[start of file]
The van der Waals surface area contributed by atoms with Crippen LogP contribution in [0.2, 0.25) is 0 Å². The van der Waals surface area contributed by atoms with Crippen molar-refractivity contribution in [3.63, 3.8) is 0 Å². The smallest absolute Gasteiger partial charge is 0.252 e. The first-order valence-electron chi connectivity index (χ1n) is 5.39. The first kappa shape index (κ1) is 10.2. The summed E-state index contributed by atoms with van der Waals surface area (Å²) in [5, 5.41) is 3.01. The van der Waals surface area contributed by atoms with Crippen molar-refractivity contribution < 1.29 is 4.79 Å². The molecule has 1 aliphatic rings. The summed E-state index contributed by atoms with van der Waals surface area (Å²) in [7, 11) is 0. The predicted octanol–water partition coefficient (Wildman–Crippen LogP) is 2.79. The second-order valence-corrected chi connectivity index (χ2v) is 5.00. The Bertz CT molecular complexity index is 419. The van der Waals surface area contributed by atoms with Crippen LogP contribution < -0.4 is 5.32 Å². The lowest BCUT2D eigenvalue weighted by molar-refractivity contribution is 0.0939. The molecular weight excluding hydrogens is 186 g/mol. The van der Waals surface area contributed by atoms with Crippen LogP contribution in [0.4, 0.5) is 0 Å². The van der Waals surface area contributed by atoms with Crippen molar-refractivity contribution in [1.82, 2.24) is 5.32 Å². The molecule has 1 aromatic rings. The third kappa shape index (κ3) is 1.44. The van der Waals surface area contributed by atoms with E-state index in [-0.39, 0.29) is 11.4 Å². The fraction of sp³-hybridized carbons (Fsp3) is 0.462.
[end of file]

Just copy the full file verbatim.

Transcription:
The van der Waals surface area contributed by atoms with Crippen LogP contribution in [0.2, 0.25) is 0 Å². The van der Waals surface area contributed by atoms with Crippen molar-refractivity contribution in [3.63, 3.8) is 0 Å². The smallest absolute Gasteiger partial charge is 0.252 e. The first-order valence-electron chi connectivity index (χ1n) is 5.39. The first kappa shape index (κ1) is 10.2. The summed E-state index contributed by atoms with van der Waals surface area (Å²) in [5, 5.41) is 3.01. The van der Waals surface area contributed by atoms with Crippen molar-refractivity contribution < 1.29 is 4.79 Å². The molecule has 1 aliphatic rings. The summed E-state index contributed by atoms with van der Waals surface area (Å²) in [7, 11) is 0. The predicted octanol–water partition coefficient (Wildman–Crippen LogP) is 2.79. The second-order valence-corrected chi connectivity index (χ2v) is 5.00. The Bertz CT molecular complexity index is 419. The van der Waals surface area contributed by atoms with Crippen LogP contribution < -0.4 is 5.32 Å². The lowest BCUT2D eigenvalue weighted by molar-refractivity contribution is 0.0939. The molecular weight excluding hydrogens is 186 g/mol. The van der Waals surface area contributed by atoms with Crippen LogP contribution in [0.4, 0.5) is 0 Å². The van der Waals surface area contributed by atoms with Crippen molar-refractivity contribution in [1.82, 2.24) is 5.32 Å². The molecule has 1 aromatic rings. The third kappa shape index (κ3) is 1.44. The van der Waals surface area contributed by atoms with E-state index in [-0.39, 0.29) is 11.4 Å². The fraction of sp³-hybridized carbons (Fsp3) is 0.462.